After spending about an hour just lazing on the grass, talking about nothing, and rejuvenating our spirits(!), we drove on. The views continued to overwhelm; I couldn't help exclaiming until I could only muster a sigh. We stopped at the bridge before reaching the Alchi village. It was an ordinary iron bridge adorned with a thousand prayer flags fluttering in the wind. The river below was a different blue - turquoise to be precise, and was very strong on its course. The entire scene was the perfect Instagram picture of Ladakh which I had conjured up in my head way before traveling here. As I snapped a few pictures, more travellers started stopping, too. Two bikers in their full gears showed up and asked me to take pictures of them as they pretended to ride across the bridge. There was a young couple biking around Leh, too. Taking pictures of them (for them), I made sure I captured the undeniable young effervescent love that was between them. While I was happy to help everyone around, I couldn't manage to make the Insta-photo I had in mind. Nevermind, we moved on.
The Alchi monasteries were indeed very intriguing. The tiny doors through which one had to enter marked how old these structures were. Lugging my boots from one temple to another, I amazed at how ancient these buildings were. The fading murals on the earthen walls, the larger than life idols of the future Buddha, the ever-burning lamps, the maroon-robed monks - they all added up to a sense of tranquility you only find in holiest places. Also, it was here where I first experimented with the word Jullay. I only lamented my ignorance of the philosophy of Buddhism. It would certainly have been more enriching to be able to substantiate the practical sense-experience with a sound theoretical grounding. Again, nevermind. Will read up.
We had two stops on our way back - Nimmu which marks the confluence of the Indus and the Zanskar river, and the fabled Magnetic Hill. While there is no certainty as to why the magnetic hill behaves the way it does, it was an interesting to see how a car left in neutral gear gets pulled up the slope defying gravity! Nimmu, on the other hand, was an ideal location to watch the sunset... and finish the remaining beer if one has them. It was also a point of arrival for river rafters. As we sat on one of the many smooth table-like rocks on the bank of the confluence, there approached a boatload of rafters having completed what was presumably an exhilarating ride. At one glance I noticed that they were not very young. Looking closer, I could see that they must easily have been in their 50s or 60s. Respect, I thought, for the spirit, the zest, the energy they had which I couldn't find in me. It was very cold in the valley, the chill in the wind was piercing through my jacket. I studied them walking gingerly towards the shore in their wetsuits. The closer they approached I could see their faces, and those were not happy ones. While I wasn't sure if they were sad, one could see the angst that reflected in each one of them. Many had a hard time climbing up the steps to the rest stop. A couple literally clung on to each other trying not to fall. Everyone was shaking. I wondered why would they undertake such a gruelling sport despite their physical conditions. My friend offered a very logical explanation: rafting must have been a part of the holiday package they had purchased, and surely will they go through with if even if it kills them! Well, it is all about getting your money's worth, no?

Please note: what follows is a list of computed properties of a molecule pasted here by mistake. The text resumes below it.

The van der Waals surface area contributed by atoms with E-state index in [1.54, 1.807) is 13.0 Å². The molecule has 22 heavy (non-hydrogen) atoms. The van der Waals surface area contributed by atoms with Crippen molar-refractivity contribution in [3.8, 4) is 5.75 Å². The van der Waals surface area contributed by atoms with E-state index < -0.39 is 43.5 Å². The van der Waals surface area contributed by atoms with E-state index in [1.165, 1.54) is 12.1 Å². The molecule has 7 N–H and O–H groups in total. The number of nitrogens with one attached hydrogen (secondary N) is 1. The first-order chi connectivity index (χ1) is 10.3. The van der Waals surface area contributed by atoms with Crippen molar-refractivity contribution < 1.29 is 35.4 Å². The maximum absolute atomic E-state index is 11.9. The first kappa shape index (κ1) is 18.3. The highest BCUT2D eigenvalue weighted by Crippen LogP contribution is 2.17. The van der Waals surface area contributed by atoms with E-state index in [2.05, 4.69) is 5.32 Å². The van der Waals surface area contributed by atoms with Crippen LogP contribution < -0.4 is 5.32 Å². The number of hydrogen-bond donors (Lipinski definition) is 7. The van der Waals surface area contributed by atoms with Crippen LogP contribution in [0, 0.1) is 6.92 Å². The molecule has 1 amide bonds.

The sun set on that amusing note that day. It was time to head home. Parents always call when children go out. And children always tell them they are on the way no matter how far away they are. With this familiar story lived out everywhere, my mind began to wander to what the next day would be like. I was to travel to Nubra valley and begin the solo leg of my trip. Settling in in the passenger seat of my friend's car, I mused on as the massive mountains pass us by, reminding myself to be grateful for everything that has led up to that moment in time.